Thanks to the people behind the SE News newsletter I came across the announcement of the book 97 Things Every Architect Should Know, to be published by O’Reilly early 2009. The site looks a bit sloppy, it’s a badly formatted Wiki, but if you take your time you can find little gems like the one below.
I’m not sure if this book is going to be more than a bundling of 97 ideas from random people, but the fact that the site will remain even after the book is out will give us a chance to decide.
Anyway – this one is fully in line with what I am teaching at the PDEng programme at the Stan Ackermans Institute in Eindhoven the coming 15 months. Just think about it… These three paragraphs capture a problem that approaches like those of the Agile movement are trying to address, but this is one of the briefest and to the point descriptions of the problem. It makes me wonder about the other 96 items selected for the book.
One of the most attractive temptations on a software development project is to consider it successful if it simply meets the written requirements on time and on budget. When the pressure is on and deadlines are approaching the requirements list makes for an appealing defense against the struggles of a project and its architecture. The problem with this outlook is that it does not take into account the premise of any software project: to make the lives of the users better.
Architects treating the identified requirements as the cumulative to-do list for a project are placing an implicit roadblock to discovering the real needs of the client. They run the risk of choosing an architectural approach that would seem foolish if the requirements were reasoned about to discover the deeper meanings within. By taking this viewpoint the architect places himself aligned with the words of the requirements while rejecting their intent. There is no driving need or desire to discover those intentions since expanding on the requirements means the project will have increased scope to deal with to be “successful”. Meanwhile the client is left with a project that risks being little better off then what they could verbally express.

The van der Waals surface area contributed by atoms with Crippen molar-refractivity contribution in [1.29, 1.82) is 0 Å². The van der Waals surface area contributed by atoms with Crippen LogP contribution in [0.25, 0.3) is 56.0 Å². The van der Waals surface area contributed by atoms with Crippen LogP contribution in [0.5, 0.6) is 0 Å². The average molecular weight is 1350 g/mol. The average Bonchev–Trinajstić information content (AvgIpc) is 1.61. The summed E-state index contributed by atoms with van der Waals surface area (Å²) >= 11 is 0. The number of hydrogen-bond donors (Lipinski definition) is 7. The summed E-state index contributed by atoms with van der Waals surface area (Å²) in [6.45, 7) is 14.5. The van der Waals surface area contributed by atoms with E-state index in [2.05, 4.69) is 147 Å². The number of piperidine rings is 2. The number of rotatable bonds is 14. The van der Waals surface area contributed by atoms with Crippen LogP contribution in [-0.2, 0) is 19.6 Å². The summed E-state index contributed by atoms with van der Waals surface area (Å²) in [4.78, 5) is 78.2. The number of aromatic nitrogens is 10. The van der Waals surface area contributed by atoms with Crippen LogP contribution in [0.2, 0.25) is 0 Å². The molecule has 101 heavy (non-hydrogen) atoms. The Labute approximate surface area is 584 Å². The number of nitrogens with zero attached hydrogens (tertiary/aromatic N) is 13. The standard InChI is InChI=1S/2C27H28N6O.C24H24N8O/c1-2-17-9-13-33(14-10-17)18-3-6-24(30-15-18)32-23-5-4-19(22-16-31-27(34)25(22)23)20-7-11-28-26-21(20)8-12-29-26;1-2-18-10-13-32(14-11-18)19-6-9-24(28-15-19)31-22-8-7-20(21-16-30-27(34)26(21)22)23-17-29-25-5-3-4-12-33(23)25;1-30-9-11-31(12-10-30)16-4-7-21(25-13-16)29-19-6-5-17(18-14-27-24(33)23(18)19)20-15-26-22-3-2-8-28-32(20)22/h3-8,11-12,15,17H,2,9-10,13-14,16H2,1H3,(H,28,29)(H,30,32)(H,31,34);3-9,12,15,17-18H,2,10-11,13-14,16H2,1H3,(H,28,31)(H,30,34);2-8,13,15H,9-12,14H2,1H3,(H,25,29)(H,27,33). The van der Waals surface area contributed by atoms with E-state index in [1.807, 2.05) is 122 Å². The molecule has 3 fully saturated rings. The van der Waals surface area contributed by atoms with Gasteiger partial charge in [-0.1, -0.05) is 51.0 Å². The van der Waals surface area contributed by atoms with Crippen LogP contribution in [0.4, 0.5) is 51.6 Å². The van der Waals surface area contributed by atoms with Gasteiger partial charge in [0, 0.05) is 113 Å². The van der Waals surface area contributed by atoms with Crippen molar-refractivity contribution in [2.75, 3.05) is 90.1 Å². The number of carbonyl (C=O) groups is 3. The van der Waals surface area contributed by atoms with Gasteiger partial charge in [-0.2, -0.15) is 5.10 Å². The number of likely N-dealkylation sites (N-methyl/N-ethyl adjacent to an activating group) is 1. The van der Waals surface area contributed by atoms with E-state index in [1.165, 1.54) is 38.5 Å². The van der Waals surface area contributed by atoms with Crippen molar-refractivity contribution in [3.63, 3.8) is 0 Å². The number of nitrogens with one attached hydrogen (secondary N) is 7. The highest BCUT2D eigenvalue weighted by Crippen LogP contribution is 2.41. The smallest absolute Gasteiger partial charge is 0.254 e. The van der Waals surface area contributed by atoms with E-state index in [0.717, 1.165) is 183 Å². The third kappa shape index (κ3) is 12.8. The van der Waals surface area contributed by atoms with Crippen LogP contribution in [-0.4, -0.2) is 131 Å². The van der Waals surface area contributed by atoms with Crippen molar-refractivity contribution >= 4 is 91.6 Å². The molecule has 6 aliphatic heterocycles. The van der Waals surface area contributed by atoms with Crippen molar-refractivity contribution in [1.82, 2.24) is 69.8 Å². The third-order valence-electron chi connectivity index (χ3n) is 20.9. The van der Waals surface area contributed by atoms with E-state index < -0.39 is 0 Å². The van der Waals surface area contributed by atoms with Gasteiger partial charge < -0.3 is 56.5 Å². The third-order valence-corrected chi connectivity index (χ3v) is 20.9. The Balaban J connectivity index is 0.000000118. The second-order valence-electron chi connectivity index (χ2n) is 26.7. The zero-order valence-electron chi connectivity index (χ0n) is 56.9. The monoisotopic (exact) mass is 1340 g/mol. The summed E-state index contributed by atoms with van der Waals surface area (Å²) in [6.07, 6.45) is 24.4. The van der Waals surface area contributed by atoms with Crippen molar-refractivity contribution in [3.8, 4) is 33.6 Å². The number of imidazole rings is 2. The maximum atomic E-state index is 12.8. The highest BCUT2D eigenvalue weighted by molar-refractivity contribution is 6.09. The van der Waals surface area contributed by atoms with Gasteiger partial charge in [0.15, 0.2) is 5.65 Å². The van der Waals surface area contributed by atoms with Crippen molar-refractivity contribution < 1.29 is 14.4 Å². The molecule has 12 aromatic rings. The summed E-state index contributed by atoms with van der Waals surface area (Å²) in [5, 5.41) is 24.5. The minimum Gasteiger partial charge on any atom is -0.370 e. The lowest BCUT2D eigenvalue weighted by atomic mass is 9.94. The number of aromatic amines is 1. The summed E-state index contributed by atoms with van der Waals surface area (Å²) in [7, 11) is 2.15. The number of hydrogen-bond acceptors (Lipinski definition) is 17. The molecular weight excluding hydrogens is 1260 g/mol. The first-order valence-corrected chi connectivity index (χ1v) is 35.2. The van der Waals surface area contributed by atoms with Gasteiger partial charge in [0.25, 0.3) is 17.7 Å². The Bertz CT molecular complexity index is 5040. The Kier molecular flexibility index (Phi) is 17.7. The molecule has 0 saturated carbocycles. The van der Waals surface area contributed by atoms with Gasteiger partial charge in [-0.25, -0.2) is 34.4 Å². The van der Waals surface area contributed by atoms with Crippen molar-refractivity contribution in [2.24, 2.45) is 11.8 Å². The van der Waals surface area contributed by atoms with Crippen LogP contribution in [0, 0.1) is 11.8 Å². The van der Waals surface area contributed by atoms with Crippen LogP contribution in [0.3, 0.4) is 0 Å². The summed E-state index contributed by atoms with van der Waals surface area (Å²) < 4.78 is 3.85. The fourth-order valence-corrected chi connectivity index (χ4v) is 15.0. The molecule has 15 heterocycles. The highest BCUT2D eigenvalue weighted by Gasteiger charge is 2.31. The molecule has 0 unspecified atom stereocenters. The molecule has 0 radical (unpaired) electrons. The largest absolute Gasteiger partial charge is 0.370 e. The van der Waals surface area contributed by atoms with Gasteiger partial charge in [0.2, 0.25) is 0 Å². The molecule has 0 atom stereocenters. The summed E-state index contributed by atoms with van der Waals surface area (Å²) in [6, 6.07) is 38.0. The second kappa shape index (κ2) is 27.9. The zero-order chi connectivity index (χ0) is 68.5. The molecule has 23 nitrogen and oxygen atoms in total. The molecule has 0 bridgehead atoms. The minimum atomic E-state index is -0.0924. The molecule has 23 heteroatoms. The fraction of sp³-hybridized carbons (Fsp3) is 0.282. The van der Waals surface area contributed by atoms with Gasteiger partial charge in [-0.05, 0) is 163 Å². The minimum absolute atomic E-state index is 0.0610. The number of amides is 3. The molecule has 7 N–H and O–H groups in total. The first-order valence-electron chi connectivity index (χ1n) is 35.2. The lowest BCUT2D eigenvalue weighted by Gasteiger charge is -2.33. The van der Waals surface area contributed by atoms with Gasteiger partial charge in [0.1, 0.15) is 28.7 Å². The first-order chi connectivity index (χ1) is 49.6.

Instead an architect should consider the current set of discovered requirements as a living list of open discussion points. The relationship between the architect and the client now becomes one of shared discovery instead of trying to see how many requirements can be checked off as complete. Each requirement forms an entry point into a conversation to a deeper understanding of the problem and the boundaries for the set of possible solutions to choose from. By taking the view that a requirement is simply accumulated current knowledge an architect is encouraged to approach each one as if the problem will change or at least might be better understood tomorrow. The architect is driven to produce software that is a joy to use and makes the user’s lives better.
by Christopher Dempsey
This work is licensed under Creative Commons Attribution License 3